North Orlando Avenue / US 17 and 92 and West Canton Avenue
Winter Park, Florida

Greater Orlando's first fully-enclosed mall was built on a 40 acre plot, located 3.4 miles northeast of the center city, in suburban Winter Park. Enveloping approximately 459,000 leasable square feet, the complex was designed by Atlanta's Toombs, Amisano & Wells firm and developed by Jacksonville's Morris Alpert.

WINTER PARK MALL was officially dedicated August 20, 1964 and was the Sunshine State's fourth air-conditioned shopping center. The 10 million dollar complex was co-anchored by a 2-level (120,000 square foot), Charlotte-based J.B. Ivey. The thirteenth store in the chain, it had opened for business August 6, 1964.

Ivey's was joined by a 2-level (120,000 square foot) J.C. Penney, and forty-four inline stores, on August 20. The WINTER PARK "Penneys" was one of the first full-line, "New Look" stores.

Charter tenants included Walgreen Drug, Schwobilt Clothes, Bill Baer's Music, Lillie Rubin ladies' wear, Lawton's Jewelers, Singer Sewing Center, The Mall News, Toy & Hobby Chest, Anita Mengle Studio and an F.W. Woolworth 5 & 10.

In the early years, contemporaries of WINTER PARK MALL were COLONIAL PLAZA (1956 & 1962) {3.3 miles southeast, in Orlando}, ORLANDO FASHION SQUARE (1973) {3.2 miles southeast, also in Orlando} and ALTAMONTE MALL (1974) {4.2 miles northwest, in Altamonte Springs}.

A fire broke out in WINTER PARK MALL on April 6, 1969. There was severe damage to Lawton's Jewelers, Keller Music Company, Allied Radio Shack, Schwobilt Clothes and Wig Land. Repairs were made and all affected tenants were back in business by August 1 of the same year.

By this time, the Park Avenue district {1.5 miles southeast, in Winter Park} had become a major rival. This center city area had begun a move toward the upscale, with the completion of its Greeneda Court shopping complex, in 1945. By the early 1960s, Park Avenue was promoted as "Florida's most unique shopping district."

As a competitive measure, the WINTER PARK property was given a 2 million dollar renovation in the mid-1980s. The project, carried out by Southern California's Macerich Company, installed new flooring, skylights and landscaping. Two 60-foot glass towers were added to the mall's Main Entrance.

New stores also joined the retail roster. These included Piece of Pie, Corn Dog 7 and Regis Hairstylists. Work commenced in mid 1985, with a formal re-dedication held on November 1st. WINTER PARK MALL now contained seventy-three stores and services.

The only anchor rebranding in the mall's history converted Ivey's into a Dillard's. This took place June 4, 1990. The April 1993 defection of J.C. Penney, to a new store at FASHION SQUARE MALL, can now be seen as the beginning of the end for WINTER PARK MALL.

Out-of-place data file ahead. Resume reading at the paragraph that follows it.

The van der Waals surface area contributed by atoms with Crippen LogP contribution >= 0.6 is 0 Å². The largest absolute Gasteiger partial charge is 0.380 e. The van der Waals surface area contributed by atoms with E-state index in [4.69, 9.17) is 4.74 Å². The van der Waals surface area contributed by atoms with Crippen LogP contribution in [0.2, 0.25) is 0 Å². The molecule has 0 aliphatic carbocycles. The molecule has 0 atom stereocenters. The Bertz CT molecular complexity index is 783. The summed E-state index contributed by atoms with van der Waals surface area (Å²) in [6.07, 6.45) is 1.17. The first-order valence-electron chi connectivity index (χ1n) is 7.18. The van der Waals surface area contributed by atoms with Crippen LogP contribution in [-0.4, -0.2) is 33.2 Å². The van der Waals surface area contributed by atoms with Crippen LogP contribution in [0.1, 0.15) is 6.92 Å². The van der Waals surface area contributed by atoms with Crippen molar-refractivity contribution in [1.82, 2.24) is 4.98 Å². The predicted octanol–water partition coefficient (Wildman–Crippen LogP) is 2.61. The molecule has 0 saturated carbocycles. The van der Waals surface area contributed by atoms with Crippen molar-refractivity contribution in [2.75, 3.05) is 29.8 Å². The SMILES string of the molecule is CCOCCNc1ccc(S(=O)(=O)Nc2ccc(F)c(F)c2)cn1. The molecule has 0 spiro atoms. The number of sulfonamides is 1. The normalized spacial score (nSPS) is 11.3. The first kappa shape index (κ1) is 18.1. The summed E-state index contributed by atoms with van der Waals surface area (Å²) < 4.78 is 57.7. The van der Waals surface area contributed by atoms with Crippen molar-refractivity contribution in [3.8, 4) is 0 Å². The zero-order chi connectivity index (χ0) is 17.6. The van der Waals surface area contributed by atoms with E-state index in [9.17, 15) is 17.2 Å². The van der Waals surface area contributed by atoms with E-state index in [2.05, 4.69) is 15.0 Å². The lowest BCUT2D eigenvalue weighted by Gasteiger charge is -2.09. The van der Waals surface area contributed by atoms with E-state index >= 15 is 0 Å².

By mid-1994, the owner of the shopping hub, Orlando Regional Center Associates, had nearly given up on a plan to reposition and retant the dying complex as an enclosed upscale fashion mall. In 1996, a joint venture was formed with Columbus, Ohio's Don M. Casto Organization.

Plans for WINTER PARK TOWN CENTER were made public in August. The mall, which now had just one operational store (Dillard's), would be rebuilt as an open-air lifestyle center. Dillard's was to be retained and expanded with a third level. A freestanding Chamberlin's Market & Cafe would also be left standing.

WINTER PARK MALL was demolished between May and October 1998. In March 1999, Borders Books and P.F. Chang's China Bistro became the first tenants to open in the new complex, whose name had been changed to WINTER PARK VILLAGE.

Dillard's upset the apple cart, so to say, when they closed their store, on August 16, 1999. The budding retail and office center was, all of a sudden, without a department store anchor. The problem was solved when it was decided to section the lower level of the vacant Ivey's / Dillard's into seven inline store spaces. The upper level was refitted with fifty-eight loft apartments.

An official dedication was held for WINTER PARK VILLAGE November 15, 1999. The complex included 350,000 square feet of retail and 114,000 square feet of office space. Stores and services in the complex included Micro Centers, Albertsons, Harper's Tavern & Bistro and Athletic Attic.

The Regal Winter Park Village 20 megaplex showed its first features December 3, 1999. Early in the 21st century, Cheesecake Factory, Ulta Beauty, Liz Claiborne and Jos. A. Bank joined the store directory.

Since the turn of the century, new stores have come to WINTER PARK VILLAGE as older ones have closed. The Albertsons supermarket morphed into a Publix in late 2008. Borders Books was shuttered in late 2011. The building was demolished in August 2013 and replaced with two freestanding structures; one housing Chase Bank, the other Starbuck's Coffee and Versona Accessories.

Chamberlin's Market & Cafe, which dated back to the early days of WINTER PARK MALL, closed in May 2016. The building was demolished in June 2016, with a 1-level (25,000 square foot) REI [Sports Equipment International] opening in the spring of 2017.


The St. Petersburg Times
The Orlando Sentinel
Malls of America Blogspot / Keith Milford webmaster (State Library and Archives of Florida)
Orange Country, Florida property tax assessor website (Winter Park Magazine)